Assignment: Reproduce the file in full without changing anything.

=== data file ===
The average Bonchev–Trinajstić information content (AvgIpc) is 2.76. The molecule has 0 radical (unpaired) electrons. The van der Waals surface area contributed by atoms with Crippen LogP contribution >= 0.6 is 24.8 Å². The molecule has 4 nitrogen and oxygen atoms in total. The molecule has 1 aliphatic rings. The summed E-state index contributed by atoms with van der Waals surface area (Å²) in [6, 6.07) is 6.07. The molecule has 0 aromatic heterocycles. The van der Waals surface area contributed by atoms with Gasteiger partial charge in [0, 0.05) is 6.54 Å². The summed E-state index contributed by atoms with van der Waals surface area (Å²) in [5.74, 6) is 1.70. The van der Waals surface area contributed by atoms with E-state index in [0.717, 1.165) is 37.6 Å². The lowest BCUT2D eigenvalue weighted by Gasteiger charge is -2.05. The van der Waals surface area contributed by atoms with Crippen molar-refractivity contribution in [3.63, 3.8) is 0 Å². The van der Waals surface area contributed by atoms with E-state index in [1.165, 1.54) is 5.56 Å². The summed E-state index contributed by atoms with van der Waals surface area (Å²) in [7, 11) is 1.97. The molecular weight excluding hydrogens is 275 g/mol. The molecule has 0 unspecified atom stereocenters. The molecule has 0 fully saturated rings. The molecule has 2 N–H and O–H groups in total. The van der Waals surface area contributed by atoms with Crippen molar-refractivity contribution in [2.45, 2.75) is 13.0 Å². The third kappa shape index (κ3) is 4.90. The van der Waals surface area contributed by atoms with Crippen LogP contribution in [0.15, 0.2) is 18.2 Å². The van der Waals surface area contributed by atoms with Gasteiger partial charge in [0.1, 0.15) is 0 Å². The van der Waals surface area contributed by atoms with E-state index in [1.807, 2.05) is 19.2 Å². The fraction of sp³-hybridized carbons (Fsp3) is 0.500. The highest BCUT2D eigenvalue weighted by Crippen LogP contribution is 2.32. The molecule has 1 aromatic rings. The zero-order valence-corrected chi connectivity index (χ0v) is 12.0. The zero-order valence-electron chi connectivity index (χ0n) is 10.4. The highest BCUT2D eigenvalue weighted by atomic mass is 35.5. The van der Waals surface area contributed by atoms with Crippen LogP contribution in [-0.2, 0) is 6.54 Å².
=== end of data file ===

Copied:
The average Bonchev–Trinajstić information content (AvgIpc) is 2.76. The molecule has 0 radical (unpaired) electrons. The van der Waals surface area contributed by atoms with Crippen LogP contribution >= 0.6 is 24.8 Å². The molecule has 4 nitrogen and oxygen atoms in total. The molecule has 1 aliphatic rings. The summed E-state index contributed by atoms with van der Waals surface area (Å²) in [6, 6.07) is 6.07. The molecule has 0 aromatic heterocycles. The van der Waals surface area contributed by atoms with Gasteiger partial charge in [0, 0.05) is 6.54 Å². The summed E-state index contributed by atoms with van der Waals surface area (Å²) in [5.74, 6) is 1.70. The van der Waals surface area contributed by atoms with E-state index in [0.717, 1.165) is 37.6 Å². The lowest BCUT2D eigenvalue weighted by Gasteiger charge is -2.05. The van der Waals surface area contributed by atoms with Crippen molar-refractivity contribution in [3.63, 3.8) is 0 Å². The van der Waals surface area contributed by atoms with E-state index in [1.165, 1.54) is 5.56 Å². The summed E-state index contributed by atoms with van der Waals surface area (Å²) in [7, 11) is 1.97. The molecular weight excluding hydrogens is 275 g/mol. The molecule has 0 unspecified atom stereocenters. The molecule has 0 fully saturated rings. The molecule has 2 N–H and O–H groups in total. The van der Waals surface area contributed by atoms with Crippen molar-refractivity contribution in [2.45, 2.75) is 13.0 Å². The third kappa shape index (κ3) is 4.90. The van der Waals surface area contributed by atoms with Crippen LogP contribution in [0.15, 0.2) is 18.2 Å². The van der Waals surface area contributed by atoms with Gasteiger partial charge in [0.1, 0.15) is 0 Å². The van der Waals surface area contributed by atoms with E-state index in [1.807, 2.05) is 19.2 Å². The fraction of sp³-hybridized carbons (Fsp3) is 0.500. The highest BCUT2D eigenvalue weighted by Crippen LogP contribution is 2.32. The molecule has 1 aromatic rings. The zero-order valence-corrected chi connectivity index (χ0v) is 12.0. The zero-order valence-electron chi connectivity index (χ0n) is 10.4. The highest BCUT2D eigenvalue weighted by atomic mass is 35.5. The van der Waals surface area contributed by atoms with Crippen LogP contribution in [-0.2, 0) is 6.54 Å².